Revolutionary struggle, racial differences and colonialism
Revolutionary struggle, racial differences and colonialism are common topics that arise when analyzing different historic events. These topics have best been understood and discussed using works of some of the greatest philosophers, namely: Fanon, Goldman, Martin Luther Jr, Malcolm X and John Stuart Mill. Fanon through his writing “The Wretched of the Earth” we are able to understand the psychology behind colonization and the events surrounding the historical period. In his works he focused on the relationship between colonization and liberation and deduced that people’s social movements and culture played a big role in determining their political implications during the 19th century. To emphasize on his argument Fanon brings to light the rage and frustrations that existed among the colonized groups and relates it to their culture and social movements. From the Wretched of the Earth story, it is clear that the most colonial violence cases began as a result of historical changes brought about by colonization. Multiple examples are highlighted in the story which proves that colonization increased the negative issues that existed in the colonized regions such as Africa. The author corruption and violence as the key examples to show that colonization interfered with the stability of the colonized regions for a very long time and it is actually the source of social reorganization in this areas. Fanon concludes by saying that though colonization brought social instability it also assisted in encouraging nations to embrace civil right, conscious movements and independence.
Martin Luther Jr. is another philosopher who has contributed greatly on the campaign against racism and colonialism. Luther believes that people have a right to break unjust laws. (567). He supports nonviolent resistance and strongly states it should not be considered a racial act. According to his letter from Birmingham Jail, he feels that all persons have a moral responsibility to assist in maintaining civil rights in all nations and this can only be done by breaking unjust laws. The letter act as a call of unity since it condemns social injustices but urges the public to avoid using the streets to solve racial segregation battles, instead trust in the courts and in the legal system. He does not support street riots since the justice system is capable of solving any existing public dissatisfaction. To clearly show his disproval of public violence and trust in courts he calls Martin Luther King an outsider who disturbs the peace of Birmingham streets (569). In his letter King talks about all nations being interrelated, therefore injustice in one are is injustice everywhere. The world is a mutual network and all should embrace peace. He also demonstrates this using the white power structure which oppressed the black leavening them with no choice rather than violence and demonstrations.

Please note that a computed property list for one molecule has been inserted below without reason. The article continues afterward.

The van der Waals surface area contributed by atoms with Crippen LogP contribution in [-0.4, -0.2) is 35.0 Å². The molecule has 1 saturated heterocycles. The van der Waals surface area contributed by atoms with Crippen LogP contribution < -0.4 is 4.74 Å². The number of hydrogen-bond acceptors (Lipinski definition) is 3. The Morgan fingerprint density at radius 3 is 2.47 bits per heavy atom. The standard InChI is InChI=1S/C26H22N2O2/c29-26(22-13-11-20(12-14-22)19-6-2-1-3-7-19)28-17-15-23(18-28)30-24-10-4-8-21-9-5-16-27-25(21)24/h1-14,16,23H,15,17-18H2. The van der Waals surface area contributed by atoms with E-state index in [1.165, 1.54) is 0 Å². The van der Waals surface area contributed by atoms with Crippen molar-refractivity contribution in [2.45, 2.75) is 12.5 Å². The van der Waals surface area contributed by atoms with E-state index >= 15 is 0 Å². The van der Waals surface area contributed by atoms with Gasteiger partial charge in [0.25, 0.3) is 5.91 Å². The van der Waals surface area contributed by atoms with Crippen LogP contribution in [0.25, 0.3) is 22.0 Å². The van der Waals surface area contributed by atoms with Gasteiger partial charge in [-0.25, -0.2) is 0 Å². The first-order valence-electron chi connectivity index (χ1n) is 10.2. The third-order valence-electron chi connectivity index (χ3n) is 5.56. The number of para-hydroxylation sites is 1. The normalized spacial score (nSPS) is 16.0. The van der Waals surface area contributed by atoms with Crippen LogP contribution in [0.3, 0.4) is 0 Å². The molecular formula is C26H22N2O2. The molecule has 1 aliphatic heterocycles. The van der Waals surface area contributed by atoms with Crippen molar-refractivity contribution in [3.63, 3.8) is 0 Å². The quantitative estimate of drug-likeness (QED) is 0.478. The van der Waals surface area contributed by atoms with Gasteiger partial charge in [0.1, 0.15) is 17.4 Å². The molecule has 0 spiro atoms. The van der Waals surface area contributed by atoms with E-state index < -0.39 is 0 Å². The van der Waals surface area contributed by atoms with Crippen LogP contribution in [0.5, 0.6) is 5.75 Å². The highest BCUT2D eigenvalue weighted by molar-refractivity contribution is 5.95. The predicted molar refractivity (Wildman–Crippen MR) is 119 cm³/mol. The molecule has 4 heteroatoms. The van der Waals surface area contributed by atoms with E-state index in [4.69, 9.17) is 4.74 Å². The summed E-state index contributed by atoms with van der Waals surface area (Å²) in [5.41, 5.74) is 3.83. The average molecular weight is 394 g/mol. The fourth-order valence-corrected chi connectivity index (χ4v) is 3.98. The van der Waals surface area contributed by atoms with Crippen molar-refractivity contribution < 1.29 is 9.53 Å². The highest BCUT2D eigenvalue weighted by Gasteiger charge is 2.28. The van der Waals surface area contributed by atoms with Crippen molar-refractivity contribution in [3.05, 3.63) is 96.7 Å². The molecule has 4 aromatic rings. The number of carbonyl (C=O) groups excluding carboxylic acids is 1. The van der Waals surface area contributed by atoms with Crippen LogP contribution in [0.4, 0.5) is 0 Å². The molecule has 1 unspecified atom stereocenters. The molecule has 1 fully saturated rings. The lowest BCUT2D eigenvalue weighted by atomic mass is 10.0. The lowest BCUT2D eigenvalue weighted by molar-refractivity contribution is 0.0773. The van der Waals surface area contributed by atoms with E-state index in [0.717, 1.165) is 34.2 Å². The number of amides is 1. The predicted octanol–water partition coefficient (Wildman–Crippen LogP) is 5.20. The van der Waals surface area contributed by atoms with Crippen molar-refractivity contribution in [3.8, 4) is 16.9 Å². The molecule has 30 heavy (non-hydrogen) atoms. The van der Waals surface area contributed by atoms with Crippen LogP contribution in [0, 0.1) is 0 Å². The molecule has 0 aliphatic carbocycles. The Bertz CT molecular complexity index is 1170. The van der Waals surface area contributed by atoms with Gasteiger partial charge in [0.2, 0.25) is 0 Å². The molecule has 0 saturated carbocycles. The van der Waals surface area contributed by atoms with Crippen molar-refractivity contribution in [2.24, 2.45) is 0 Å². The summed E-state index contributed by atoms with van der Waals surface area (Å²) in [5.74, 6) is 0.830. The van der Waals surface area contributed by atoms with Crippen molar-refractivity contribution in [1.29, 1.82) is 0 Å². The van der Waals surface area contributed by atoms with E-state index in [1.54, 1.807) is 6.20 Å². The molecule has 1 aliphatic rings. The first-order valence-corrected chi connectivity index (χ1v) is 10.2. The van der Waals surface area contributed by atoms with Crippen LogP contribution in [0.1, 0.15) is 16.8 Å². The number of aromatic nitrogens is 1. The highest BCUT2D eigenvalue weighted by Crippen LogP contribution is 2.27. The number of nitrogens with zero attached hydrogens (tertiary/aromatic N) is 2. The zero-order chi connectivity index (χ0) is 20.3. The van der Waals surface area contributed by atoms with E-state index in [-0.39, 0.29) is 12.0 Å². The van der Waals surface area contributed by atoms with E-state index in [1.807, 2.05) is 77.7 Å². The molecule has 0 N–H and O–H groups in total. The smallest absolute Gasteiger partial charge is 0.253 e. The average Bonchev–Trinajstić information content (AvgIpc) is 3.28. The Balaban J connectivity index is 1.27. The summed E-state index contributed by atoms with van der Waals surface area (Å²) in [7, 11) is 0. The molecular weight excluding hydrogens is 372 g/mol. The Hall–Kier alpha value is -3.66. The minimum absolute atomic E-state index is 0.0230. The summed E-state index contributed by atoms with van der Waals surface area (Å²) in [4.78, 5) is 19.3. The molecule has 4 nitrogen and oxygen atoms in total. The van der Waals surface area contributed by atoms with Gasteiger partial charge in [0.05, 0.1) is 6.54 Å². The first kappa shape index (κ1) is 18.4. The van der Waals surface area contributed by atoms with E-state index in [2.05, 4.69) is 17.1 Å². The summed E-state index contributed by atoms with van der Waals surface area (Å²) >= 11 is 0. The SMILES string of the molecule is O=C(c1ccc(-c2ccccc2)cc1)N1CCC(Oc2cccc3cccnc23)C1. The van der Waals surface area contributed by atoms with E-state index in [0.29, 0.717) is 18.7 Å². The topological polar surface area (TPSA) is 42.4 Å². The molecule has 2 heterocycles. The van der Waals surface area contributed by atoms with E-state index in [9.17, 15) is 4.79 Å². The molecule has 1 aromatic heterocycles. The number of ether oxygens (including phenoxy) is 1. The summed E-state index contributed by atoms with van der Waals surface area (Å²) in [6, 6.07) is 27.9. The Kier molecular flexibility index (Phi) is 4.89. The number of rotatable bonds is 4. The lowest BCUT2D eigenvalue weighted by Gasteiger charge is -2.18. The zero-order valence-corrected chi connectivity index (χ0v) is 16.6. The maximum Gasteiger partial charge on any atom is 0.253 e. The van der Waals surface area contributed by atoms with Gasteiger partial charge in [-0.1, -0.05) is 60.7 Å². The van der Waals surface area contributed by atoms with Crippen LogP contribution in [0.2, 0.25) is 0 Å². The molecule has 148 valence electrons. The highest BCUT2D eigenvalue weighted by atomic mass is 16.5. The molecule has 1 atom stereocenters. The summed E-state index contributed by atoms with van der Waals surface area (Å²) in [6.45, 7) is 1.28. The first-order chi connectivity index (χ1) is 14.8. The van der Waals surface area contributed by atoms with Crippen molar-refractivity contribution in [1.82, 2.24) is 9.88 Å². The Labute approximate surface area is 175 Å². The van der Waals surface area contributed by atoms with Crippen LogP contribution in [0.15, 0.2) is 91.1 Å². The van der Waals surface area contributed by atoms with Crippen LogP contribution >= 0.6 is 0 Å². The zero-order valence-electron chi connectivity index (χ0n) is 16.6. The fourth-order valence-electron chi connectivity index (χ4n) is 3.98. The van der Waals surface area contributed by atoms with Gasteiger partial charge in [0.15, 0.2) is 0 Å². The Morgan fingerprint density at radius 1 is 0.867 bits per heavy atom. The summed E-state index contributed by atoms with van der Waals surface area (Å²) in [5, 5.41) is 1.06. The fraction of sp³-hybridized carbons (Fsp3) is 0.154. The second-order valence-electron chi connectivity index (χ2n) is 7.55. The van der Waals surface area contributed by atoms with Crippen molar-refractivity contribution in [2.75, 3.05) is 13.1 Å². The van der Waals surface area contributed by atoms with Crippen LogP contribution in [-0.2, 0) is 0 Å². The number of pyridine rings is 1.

Malcolm X is another great philosopher who has continuously expressed the need for human rights. He expressed the need for human rights though advocating for equality among Africa Americans, among muslim and economic classess. In his greatest speech “The ballot or the Bullet he encourages the government to embrace human rights by ensuring all citizens have the right to vote. On the other hand he urges the public to express their will and power through the ballot or through voting. He states that, in all cases the problem of a nation results to be a problem of an individual. For instance, he states that a problem of insecurity, illiteracy is a common problem to the nation because it will affect all persons on social, economic and political levels. Therefore, Malcolm states that though we may ignore the “white political crooks” the effects of their leadership will be felt and noted by all. In his statements, he intends to encourage all the citizens to embrace their rights and participate in the democratic process. From his speech he democracy is a responsibility for all, while those in leadership have a duty to embrace peace and equality, the citizens should as well reciprocate by being politically mature which is shown by expressing grievances and opinions through voting.
Emma Goldman is another great philosopher who uses religion and morality to depict the duties of the government and the public. In her speech “Victims of Morality, she brings to light the beauty and importance of morality in a society. The states that good morals beginning with the citizens and the government as a whole is the first step to achieving good health, freedom and harmony in any nation. Therefore, just like morals are essential in a family so should the state advocate for good discipline in the country. However, the state officials should assist in attaining good morals in a nation by embracing equality and condemning all injustices. Her speech “Victims of Morality” tends to criticize most political actions by embracing social injustice.
Affirmative Action and Racial Equality